As one doctor told me, “you cannot safely inject yourself with a harmful substance.” It’s a supervised injection site.

    Anyway, rant aside, I’m glad that the government extended the exemption. Might not be for the reasons you stated here but a six month extension is better than it being shut down. Maybe we’ll have a new government in by the time the mandate needs to be reviewed again?

    Reply
  4. Tania

    First, thanks for not calling it a “safe injection site”. There’s nothing that grates me more than the media calling it exactly that.As one doctor told me, “you cannot safely inject yourself with a harmful substance.” It’s a supervised injection site.Anyway, rant aside, I’m glad that the government extended the exemption. Might not be for the reasons you stated here but a six month extension is better than it being shut down. Maybe we’ll have a new government in by the time the mandate needs to be reviewed again?

    Reply
  5. PMSteve

    Check out the Majority Government Anti-Drug Plan and much more at http://notstephenharper.com

    Please allow me introduce myself – I am not Prime Minister Stephen Harper. He is a persona, an artifice created by party handlers, marketing wonks and image consultants.

    I am tired of having to contort and squeeze myself into every message box, sound bite and news hole. Hence PM Steve Unplugged: just me – raw and unexpurgated.

    No doubt some cynics will say it’s just another sleazy Bulworth-esque marketing ploy to seem edgy and reach the cynical youth demographic using serious attitude and a hip-hopish handle. Meanwhile the marketing-nannies will say I’m committing political suicide by exposing myself unvarnished and uncut. Whatever.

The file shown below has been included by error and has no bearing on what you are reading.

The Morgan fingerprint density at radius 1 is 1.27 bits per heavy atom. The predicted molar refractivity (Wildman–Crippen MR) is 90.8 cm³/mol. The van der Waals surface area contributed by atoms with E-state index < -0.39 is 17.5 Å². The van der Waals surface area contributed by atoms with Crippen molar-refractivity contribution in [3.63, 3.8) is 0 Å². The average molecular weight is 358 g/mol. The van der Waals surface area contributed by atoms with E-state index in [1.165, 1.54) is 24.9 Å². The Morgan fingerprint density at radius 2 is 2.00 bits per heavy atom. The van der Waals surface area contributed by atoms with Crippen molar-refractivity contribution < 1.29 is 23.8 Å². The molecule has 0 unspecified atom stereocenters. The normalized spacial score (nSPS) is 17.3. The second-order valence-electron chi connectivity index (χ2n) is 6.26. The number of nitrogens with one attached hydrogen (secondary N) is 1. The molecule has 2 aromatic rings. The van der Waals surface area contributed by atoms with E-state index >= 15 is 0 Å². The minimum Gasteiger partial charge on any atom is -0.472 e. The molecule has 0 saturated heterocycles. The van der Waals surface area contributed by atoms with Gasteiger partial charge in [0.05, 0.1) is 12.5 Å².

Long live Headbanger PMSteve. Unplugged. at
    notstephenharper.com aka notstephenharper.blogspot.com

    Reply
  6. PMSteve

    Check out the Majority Government Anti-Drug Plan and much more at http://notstephenharper.comPlease allow me introduce myself – I am not Prime Minister Stephen Harper. He is a persona, an artifice created by party handlers, marketing wonks and image consultants. I am tired of having to contort and squeeze myself into every message box, sound bite and news hole. Hence PM Steve Unplugged: just me – raw and unexpurgated.No doubt some cynics will say it’s just another sleazy Bulworth-esque marketing ploy to seem edgy and reach the cynical youth demographic using serious attitude and a hip-hopish handle. Meanwhile the marketing-nannies will say I’m committing political suicide by exposing myself unvarnished and uncut. Whatever.Long live Headbanger PMSteve. Unplugged. at notstephenharper.com aka notstephenharper.blogspot.com

    Reply
  7. Pingback: Insite - Incremental Death?

  8. paulus